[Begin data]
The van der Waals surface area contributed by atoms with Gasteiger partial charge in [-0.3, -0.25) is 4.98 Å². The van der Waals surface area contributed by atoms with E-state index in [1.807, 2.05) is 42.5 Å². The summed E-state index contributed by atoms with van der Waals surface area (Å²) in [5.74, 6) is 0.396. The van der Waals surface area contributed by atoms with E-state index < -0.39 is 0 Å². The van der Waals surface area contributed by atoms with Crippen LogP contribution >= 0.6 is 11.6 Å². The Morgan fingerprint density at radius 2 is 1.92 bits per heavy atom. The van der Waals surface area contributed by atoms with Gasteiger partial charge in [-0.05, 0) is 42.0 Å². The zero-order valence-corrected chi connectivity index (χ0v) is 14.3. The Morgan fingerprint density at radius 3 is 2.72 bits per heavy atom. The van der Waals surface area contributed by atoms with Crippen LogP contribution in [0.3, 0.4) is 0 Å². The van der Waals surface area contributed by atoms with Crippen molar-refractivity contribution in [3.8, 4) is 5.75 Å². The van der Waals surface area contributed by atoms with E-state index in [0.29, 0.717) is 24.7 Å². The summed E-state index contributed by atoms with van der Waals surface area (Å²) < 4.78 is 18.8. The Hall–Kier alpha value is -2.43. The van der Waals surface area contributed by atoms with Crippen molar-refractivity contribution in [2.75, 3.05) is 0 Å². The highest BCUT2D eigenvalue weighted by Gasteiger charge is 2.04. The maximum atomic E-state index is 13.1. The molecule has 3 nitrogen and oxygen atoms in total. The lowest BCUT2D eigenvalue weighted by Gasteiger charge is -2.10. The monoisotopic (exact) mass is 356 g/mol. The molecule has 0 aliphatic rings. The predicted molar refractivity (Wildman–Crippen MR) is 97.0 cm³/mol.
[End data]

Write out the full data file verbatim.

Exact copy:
The van der Waals surface area contributed by atoms with Gasteiger partial charge in [-0.3, -0.25) is 4.98 Å². The van der Waals surface area contributed by atoms with E-state index in [1.807, 2.05) is 42.5 Å². The summed E-state index contributed by atoms with van der Waals surface area (Å²) in [5.74, 6) is 0.396. The van der Waals surface area contributed by atoms with E-state index < -0.39 is 0 Å². The van der Waals surface area contributed by atoms with Crippen LogP contribution >= 0.6 is 11.6 Å². The Morgan fingerprint density at radius 2 is 1.92 bits per heavy atom. The van der Waals surface area contributed by atoms with Gasteiger partial charge in [-0.05, 0) is 42.0 Å². The zero-order valence-corrected chi connectivity index (χ0v) is 14.3. The Morgan fingerprint density at radius 3 is 2.72 bits per heavy atom. The van der Waals surface area contributed by atoms with Crippen LogP contribution in [0.3, 0.4) is 0 Å². The van der Waals surface area contributed by atoms with Crippen molar-refractivity contribution in [3.8, 4) is 5.75 Å². The van der Waals surface area contributed by atoms with E-state index in [0.29, 0.717) is 24.7 Å². The summed E-state index contributed by atoms with van der Waals surface area (Å²) < 4.78 is 18.8. The Hall–Kier alpha value is -2.43. The van der Waals surface area contributed by atoms with Crippen molar-refractivity contribution in [2.75, 3.05) is 0 Å². The highest BCUT2D eigenvalue weighted by Gasteiger charge is 2.04. The maximum atomic E-state index is 13.1. The molecule has 3 nitrogen and oxygen atoms in total. The lowest BCUT2D eigenvalue weighted by Gasteiger charge is -2.10. The monoisotopic (exact) mass is 356 g/mol. The molecule has 0 aliphatic rings. The predicted molar refractivity (Wildman–Crippen MR) is 97.0 cm³/mol.